Rep. Rep. Adam Kinzinger (R-Ill.) said Sunday that “the torch has been passed” from the House Committee on Jan. 6 to the Justice Department and the American people, after the committee’s final hearing before the November midterms that highlighted former President Donald Trump’s central role in the insurgency.
In the committee’s public hearing last Thursday, members presented damning evidence showing Trump’s plan declare victory in the election regardless of the resultsas well US Secret Service prior knowledge of the violence that broke out at the Capitol. The committee members concluded the hearing on unanimously to vote to impeach the former president in the investigation.
Trump responded to the subpoena with a lengthy letter posted on his social media platform Truth Social, repeating the same lies he’s been peddling for nearly two years now — including that the election was stolen from him. The former president did not say in the letter whether he would agree to testify before the committee.
“Well, I mean, it was 14 pages of — kind of each — and it seems like every statement that the former president makes now is getting longer and longer and even more verbose. So, I don’t know, I could not get out of it, he got out of it,” Kinzinger shared George Stephanopoulos on ABC’s “This Week.”
“What I do know is this. We made a decision and — in front of the American people, you know, not behind closed doors — to begin the process of subpoenaing the former president. He’s required by law to come in,” he continued he. “And he can tumble and shove all he wants. That is the requirement for a congressional subpoena to come in.”
Over the course of months of hearings and interviews, the Jan. 6 committee has woven footage from that day with firsthand testimony from mostly Republicans and Trump loyalists to prove that the former president tried to overturn the 2020 election and remain in power by any means necessary.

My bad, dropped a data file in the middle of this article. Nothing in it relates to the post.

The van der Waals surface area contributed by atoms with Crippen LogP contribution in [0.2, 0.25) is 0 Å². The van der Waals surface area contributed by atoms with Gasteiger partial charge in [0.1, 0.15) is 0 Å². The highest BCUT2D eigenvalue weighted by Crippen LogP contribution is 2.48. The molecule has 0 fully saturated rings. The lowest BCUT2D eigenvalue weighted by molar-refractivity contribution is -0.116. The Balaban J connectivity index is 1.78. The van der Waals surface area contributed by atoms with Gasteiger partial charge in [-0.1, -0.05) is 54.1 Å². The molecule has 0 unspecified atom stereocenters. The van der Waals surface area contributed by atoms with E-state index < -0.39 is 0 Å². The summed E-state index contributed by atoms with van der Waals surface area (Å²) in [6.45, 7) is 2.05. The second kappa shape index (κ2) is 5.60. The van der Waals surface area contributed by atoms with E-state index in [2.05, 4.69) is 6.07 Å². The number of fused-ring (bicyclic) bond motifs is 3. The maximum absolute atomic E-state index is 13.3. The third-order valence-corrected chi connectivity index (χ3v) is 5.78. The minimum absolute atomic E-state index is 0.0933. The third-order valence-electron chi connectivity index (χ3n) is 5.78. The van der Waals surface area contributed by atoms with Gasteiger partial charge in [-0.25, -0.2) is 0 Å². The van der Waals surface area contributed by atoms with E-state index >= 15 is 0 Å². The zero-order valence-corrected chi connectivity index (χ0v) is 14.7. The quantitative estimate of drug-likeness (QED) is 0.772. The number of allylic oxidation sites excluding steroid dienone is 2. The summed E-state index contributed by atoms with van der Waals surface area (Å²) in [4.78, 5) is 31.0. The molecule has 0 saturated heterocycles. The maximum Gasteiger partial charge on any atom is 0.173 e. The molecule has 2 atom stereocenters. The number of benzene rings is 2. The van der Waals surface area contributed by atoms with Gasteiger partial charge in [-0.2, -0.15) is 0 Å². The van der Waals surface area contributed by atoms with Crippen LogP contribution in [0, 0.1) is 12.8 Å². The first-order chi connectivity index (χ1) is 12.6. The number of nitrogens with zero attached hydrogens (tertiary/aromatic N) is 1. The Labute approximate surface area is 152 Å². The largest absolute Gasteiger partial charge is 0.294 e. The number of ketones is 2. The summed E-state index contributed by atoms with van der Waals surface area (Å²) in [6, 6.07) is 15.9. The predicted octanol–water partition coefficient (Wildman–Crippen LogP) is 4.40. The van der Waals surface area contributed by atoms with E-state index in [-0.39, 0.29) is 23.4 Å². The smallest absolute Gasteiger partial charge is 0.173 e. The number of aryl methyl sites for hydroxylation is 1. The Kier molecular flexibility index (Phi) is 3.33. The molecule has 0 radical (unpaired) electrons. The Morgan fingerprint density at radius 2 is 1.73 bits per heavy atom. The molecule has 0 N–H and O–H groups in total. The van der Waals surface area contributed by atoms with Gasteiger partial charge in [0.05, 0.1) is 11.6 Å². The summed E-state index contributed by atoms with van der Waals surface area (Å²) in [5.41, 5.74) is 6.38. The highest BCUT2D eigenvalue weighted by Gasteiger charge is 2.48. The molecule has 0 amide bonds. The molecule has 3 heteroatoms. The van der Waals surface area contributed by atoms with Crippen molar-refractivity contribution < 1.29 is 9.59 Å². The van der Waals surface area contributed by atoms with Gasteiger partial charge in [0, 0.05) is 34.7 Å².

Despite losing the election, Trump ignored the advice of senior staff, the courts and his own Justice Department and continued to push the election fraud lie that has now spread to Republican candidates running for office this year. Kinzinger said Sunday that the threat of suffragettes holding office and subverting democracy “certainly” continues.
“Look, I don’t think this is just going to go away organically. This is going to make the American people really stand up and make the decision that the truth matters,” he said. “With these deniers out there who can’t even agree on basic facts or will lie to the American people — or people who [House Minority Leader] Kevin McCarthy, who has been put in a very important position, refusing to tell the truth because it’s much harder – or it’s much easier to just lie than to tell the truth and still try to win the podium.”
“This is the fight. And I would love to say this would happen easily,” he continued. “It’s going to take everybody’s work out there and work hard, because don’t think you want to leave your children a country like the one we’ve lived in, in terms of how divided it is.”
The committee is expected to produce a final report that will include legislative recommendations and potential criminal referrals to the Department of Justice. None of these decisions will automatically result in action, but the panel hopes their investigation has at least helped defuse Trump’s conspiracy theories and disinformation about the election and the uprising.
According to Kinzinger, the question of whether the committee will make criminal referrals is not that significant because The Ministry of Justice is “moving forward with this anyway” and “seems to be pursuing this pretty hard.”
“It’s putting these facts together, putting together in more of — in a deeper way exactly what we know. For example, the last hearing I did before this last one, we — it was about an hour and a half long. It could have been about a four-hour hearing,” the congressman said of what the public can expect next from the panel. “So you’ll see more of those details, we’ll start working on recommendations, and then again we’ll issue that report.
“And really, the torch has been passed — yes, to the DOJ, but also to the American people,” he continued. “Because we’re saying, ‘Here’s what the deal is, now it’s up to you to stop this from, A, happening again, and really take control as a self-governing country. What kind of country do you want to live in? That’s not acceptable , how we’ve done it. We can do it much better.”